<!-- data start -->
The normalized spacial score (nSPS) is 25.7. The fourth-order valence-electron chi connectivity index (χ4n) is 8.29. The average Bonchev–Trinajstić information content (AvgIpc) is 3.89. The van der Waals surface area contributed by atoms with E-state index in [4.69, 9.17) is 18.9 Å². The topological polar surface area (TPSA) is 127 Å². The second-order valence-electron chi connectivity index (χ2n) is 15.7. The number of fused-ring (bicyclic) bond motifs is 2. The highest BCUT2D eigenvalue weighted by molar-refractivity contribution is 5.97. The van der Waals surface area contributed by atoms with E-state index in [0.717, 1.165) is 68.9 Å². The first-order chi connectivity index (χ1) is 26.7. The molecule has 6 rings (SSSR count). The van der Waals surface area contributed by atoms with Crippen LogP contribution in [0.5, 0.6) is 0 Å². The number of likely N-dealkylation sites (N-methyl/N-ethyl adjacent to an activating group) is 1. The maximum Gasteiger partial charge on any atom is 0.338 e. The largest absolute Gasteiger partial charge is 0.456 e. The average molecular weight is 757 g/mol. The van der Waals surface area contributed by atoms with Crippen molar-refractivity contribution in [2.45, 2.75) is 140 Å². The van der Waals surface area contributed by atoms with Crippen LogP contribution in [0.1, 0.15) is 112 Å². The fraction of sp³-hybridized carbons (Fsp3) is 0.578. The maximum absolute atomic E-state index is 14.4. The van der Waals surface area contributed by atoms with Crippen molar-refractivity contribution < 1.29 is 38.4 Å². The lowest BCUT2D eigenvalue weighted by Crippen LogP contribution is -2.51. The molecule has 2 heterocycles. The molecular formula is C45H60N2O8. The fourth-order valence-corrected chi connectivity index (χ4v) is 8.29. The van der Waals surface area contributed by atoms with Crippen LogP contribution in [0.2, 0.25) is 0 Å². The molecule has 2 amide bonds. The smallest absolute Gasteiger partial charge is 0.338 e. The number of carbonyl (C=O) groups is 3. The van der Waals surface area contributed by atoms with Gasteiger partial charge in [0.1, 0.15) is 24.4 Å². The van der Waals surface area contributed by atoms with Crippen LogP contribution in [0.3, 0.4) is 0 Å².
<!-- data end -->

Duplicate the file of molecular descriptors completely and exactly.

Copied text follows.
The normalized spacial score (nSPS) is 25.7. The fourth-order valence-electron chi connectivity index (χ4n) is 8.29. The average Bonchev–Trinajstić information content (AvgIpc) is 3.89. The van der Waals surface area contributed by atoms with E-state index in [4.69, 9.17) is 18.9 Å². The topological polar surface area (TPSA) is 127 Å². The second-order valence-electron chi connectivity index (χ2n) is 15.7. The number of fused-ring (bicyclic) bond motifs is 2. The highest BCUT2D eigenvalue weighted by molar-refractivity contribution is 5.97. The van der Waals surface area contributed by atoms with E-state index in [0.717, 1.165) is 68.9 Å². The first-order chi connectivity index (χ1) is 26.7. The molecule has 6 rings (SSSR count). The van der Waals surface area contributed by atoms with Crippen LogP contribution in [0.5, 0.6) is 0 Å². The number of likely N-dealkylation sites (N-methyl/N-ethyl adjacent to an activating group) is 1. The maximum Gasteiger partial charge on any atom is 0.338 e. The largest absolute Gasteiger partial charge is 0.456 e. The average molecular weight is 757 g/mol. The van der Waals surface area contributed by atoms with Crippen molar-refractivity contribution in [2.45, 2.75) is 140 Å². The van der Waals surface area contributed by atoms with Crippen LogP contribution in [0.1, 0.15) is 112 Å². The fraction of sp³-hybridized carbons (Fsp3) is 0.578. The maximum absolute atomic E-state index is 14.4. The van der Waals surface area contributed by atoms with Crippen molar-refractivity contribution < 1.29 is 38.4 Å². The lowest BCUT2D eigenvalue weighted by Crippen LogP contribution is -2.51. The molecule has 2 heterocycles. The molecular formula is C45H60N2O8. The fourth-order valence-corrected chi connectivity index (χ4v) is 8.29. The van der Waals surface area contributed by atoms with Crippen LogP contribution in [0.2, 0.25) is 0 Å². The molecule has 2 amide bonds. The smallest absolute Gasteiger partial charge is 0.338 e. The number of carbonyl (C=O) groups is 3. The van der Waals surface area contributed by atoms with Gasteiger partial charge in [0.1, 0.15) is 24.4 Å². The van der Waals surface area contributed by atoms with Crippen LogP contribution in [0.3, 0.4) is 0 Å².